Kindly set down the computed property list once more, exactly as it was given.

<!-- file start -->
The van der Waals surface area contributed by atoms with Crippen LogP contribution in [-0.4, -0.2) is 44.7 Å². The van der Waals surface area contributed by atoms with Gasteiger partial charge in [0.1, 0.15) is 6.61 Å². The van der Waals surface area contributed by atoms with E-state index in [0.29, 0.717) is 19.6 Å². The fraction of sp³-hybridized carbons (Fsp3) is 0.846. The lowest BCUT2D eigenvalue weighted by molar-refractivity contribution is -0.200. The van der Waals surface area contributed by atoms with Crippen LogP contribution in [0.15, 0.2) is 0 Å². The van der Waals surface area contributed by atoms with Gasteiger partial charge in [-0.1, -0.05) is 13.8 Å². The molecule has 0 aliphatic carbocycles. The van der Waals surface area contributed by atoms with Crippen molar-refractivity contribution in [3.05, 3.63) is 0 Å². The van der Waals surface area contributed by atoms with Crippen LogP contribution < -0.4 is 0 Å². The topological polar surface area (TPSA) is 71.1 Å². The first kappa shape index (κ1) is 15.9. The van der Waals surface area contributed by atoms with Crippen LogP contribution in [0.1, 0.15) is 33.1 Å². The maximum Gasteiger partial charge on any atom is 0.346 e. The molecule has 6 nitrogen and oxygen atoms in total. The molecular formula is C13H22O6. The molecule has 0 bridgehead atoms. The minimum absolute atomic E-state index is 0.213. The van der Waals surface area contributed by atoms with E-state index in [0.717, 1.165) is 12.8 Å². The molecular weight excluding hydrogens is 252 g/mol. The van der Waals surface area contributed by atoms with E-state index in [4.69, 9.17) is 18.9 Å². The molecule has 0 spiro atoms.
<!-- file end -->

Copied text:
The van der Waals surface area contributed by atoms with Crippen LogP contribution in [-0.4, -0.2) is 44.7 Å². The van der Waals surface area contributed by atoms with Gasteiger partial charge in [0.1, 0.15) is 6.61 Å². The van der Waals surface area contributed by atoms with E-state index in [0.29, 0.717) is 19.6 Å². The fraction of sp³-hybridized carbons (Fsp3) is 0.846. The lowest BCUT2D eigenvalue weighted by molar-refractivity contribution is -0.200. The van der Waals surface area contributed by atoms with Crippen LogP contribution in [0.15, 0.2) is 0 Å². The van der Waals surface area contributed by atoms with Gasteiger partial charge in [-0.1, -0.05) is 13.8 Å². The molecule has 0 aliphatic carbocycles. The van der Waals surface area contributed by atoms with Crippen molar-refractivity contribution in [3.05, 3.63) is 0 Å². The van der Waals surface area contributed by atoms with Crippen LogP contribution < -0.4 is 0 Å². The topological polar surface area (TPSA) is 71.1 Å². The first kappa shape index (κ1) is 15.9. The van der Waals surface area contributed by atoms with Crippen LogP contribution in [0.1, 0.15) is 33.1 Å². The maximum Gasteiger partial charge on any atom is 0.346 e. The molecule has 6 nitrogen and oxygen atoms in total. The molecular formula is C13H22O6. The molecule has 0 bridgehead atoms. The minimum absolute atomic E-state index is 0.213. The van der Waals surface area contributed by atoms with E-state index in [0.717, 1.165) is 12.8 Å². The molecular weight excluding hydrogens is 252 g/mol. The van der Waals surface area contributed by atoms with E-state index in [4.69, 9.17) is 18.9 Å². The molecule has 0 spiro atoms.